1861, Earle Report 77 Bakeman, Beaumont, Belden, Cady, Corbin, Daley, Dorus, Esau, Fiske, Freeman, Henry, Hull, Humphrey, Jaha, Kyle, Nichols, Oliver, Pegan, Robinson, Shelley, Sprague, White, Willard and Williard. 66 Arnold, Brown, Cisco, Gigger, Hazard, Hector, Hemenway, Howard, Johnson, Murdock, Stebbins, Walker and Wheeler.
  • Some of the tribes' ancestors were recorded as 'colored' including individuals of the Brown, Cisco, Freeman, Gigger, Hemenway, Hull, Humphrey, Walker and Willard families.
  • Some individuals of the Gigger family are labelled as 'miscelleneous Indians.'
  • Some individuals were recorded as 'mixed' including individuals in the Bakeman, Belden, Brown, Kyle and Hector families.
  • Some individuals of the Hall, Hector and Hemenway families have no label.

20th century[edit]

Attitudes towards Native American culture and history changed as antiquarians, anthropologists, institutions like the Boy Scouts as well as the 1907 appearance of Buffalo Bill Cody with many Indians in feathered headresses paying respects to Uncas, Sachem of the Mohegan. Despite the nearly four centuries of assimilation, acculturation, and the destruction of economic and community support from enfranchisement, certain Indian families were able to maintain a distinct Indian identity and cultural identity.[51] The turn of the century also saw active cultural and genealogical by James L. Cisco and his daughter Sara Cisco Sullivan from the Grafton homestead, and worked closely with the remnants of other closely related tribes, such as Gladys Tantaquidgeon and the Fielding families of the Mohegan Tribe, Atwood L. Williams of the Pequot, and William L. Wilcox of the Narragansett. Together, various tribal members began sharing cultural memory, with pan-Indianism firmly taking root in the 1920s with Indian gatherings such as the Algonquin Indian Council of New England that met in Providence, Rhode Island and dances or pow-wows such as those at Hassanamessit in 1924. Plains Indian costume was often worn as potent statements of Indian identity and to prove their continued residence in the area and because much of the original culture had been lost.[52] Other Nipmuc individuals appeared at town pageants and fairs, including the 1938 appearance at the Sturbridge, Massachusetts bicentennial fair of many ancestors of today's Chaubunagungamaug Nipmuck.[53]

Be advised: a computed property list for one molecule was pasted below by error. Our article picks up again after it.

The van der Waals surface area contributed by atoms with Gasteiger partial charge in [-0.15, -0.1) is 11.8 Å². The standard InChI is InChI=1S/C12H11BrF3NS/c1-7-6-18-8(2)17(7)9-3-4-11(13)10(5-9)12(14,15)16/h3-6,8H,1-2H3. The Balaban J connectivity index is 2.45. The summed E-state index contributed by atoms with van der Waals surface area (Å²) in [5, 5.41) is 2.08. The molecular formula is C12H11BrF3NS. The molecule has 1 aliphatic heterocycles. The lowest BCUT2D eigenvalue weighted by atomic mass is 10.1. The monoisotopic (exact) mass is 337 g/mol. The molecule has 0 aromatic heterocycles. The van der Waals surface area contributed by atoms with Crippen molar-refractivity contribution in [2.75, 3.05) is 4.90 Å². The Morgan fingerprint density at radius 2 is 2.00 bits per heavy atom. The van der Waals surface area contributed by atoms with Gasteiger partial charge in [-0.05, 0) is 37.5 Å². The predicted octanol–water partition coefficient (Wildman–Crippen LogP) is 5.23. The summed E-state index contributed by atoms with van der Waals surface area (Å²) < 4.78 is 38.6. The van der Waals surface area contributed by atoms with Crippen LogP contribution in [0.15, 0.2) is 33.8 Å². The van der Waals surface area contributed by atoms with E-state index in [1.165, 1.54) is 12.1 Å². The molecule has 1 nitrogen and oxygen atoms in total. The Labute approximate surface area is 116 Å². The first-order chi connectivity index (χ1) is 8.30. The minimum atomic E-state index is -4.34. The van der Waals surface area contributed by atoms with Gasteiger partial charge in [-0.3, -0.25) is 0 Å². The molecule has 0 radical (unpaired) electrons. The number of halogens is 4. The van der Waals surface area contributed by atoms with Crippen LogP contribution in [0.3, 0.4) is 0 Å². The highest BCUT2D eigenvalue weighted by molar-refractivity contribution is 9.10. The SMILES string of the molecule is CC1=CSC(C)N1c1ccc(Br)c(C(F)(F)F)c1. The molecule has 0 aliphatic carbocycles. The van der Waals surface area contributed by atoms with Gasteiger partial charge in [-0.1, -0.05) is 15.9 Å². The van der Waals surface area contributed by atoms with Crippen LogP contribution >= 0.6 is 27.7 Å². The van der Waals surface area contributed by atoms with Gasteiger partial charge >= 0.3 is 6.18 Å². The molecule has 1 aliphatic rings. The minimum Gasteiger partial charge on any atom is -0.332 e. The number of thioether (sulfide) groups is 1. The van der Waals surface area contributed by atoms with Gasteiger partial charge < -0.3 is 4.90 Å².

By the 1970s, the Nipmuc had made many strides. Many local members of the tribe were called upon to help with the development of the Native American exhibit at Old Sturbridge Village, a 19th-century living museum built in the heart of former Nipmuc territory.[54] State recognition was also achieved by the end of the same decade, re-establishing the Nipmuc people's relationship with the state and providing limited social services. The Nipmuc sought federal recognition in the 1980s. Tension between the Nipmuc Nation, which included the Hassanamisco and many descendants of the Chaubunagungamaug, based in Sutton, Massachusetts, and the rest of the Chaubunagungamaug, based in Webster, Massachusetts split the tribe in the mid-1990s. Divisions were caused by the frustrations with the slow pace of recognition as well as disagreements about gambling.[55][56]

See also[edit]

References[edit]

  1. ^ Martin, A. M. U.S. Department of the Interior, Bureau of Indian Affairs. (2004). Final determination against federal acknowledgment of the nipmuc nation (fr25jn04-110). Retrieved from Federal Register Online via GPO Access website: http://edocket.access.gpo.gov/2004/04-14394.htm.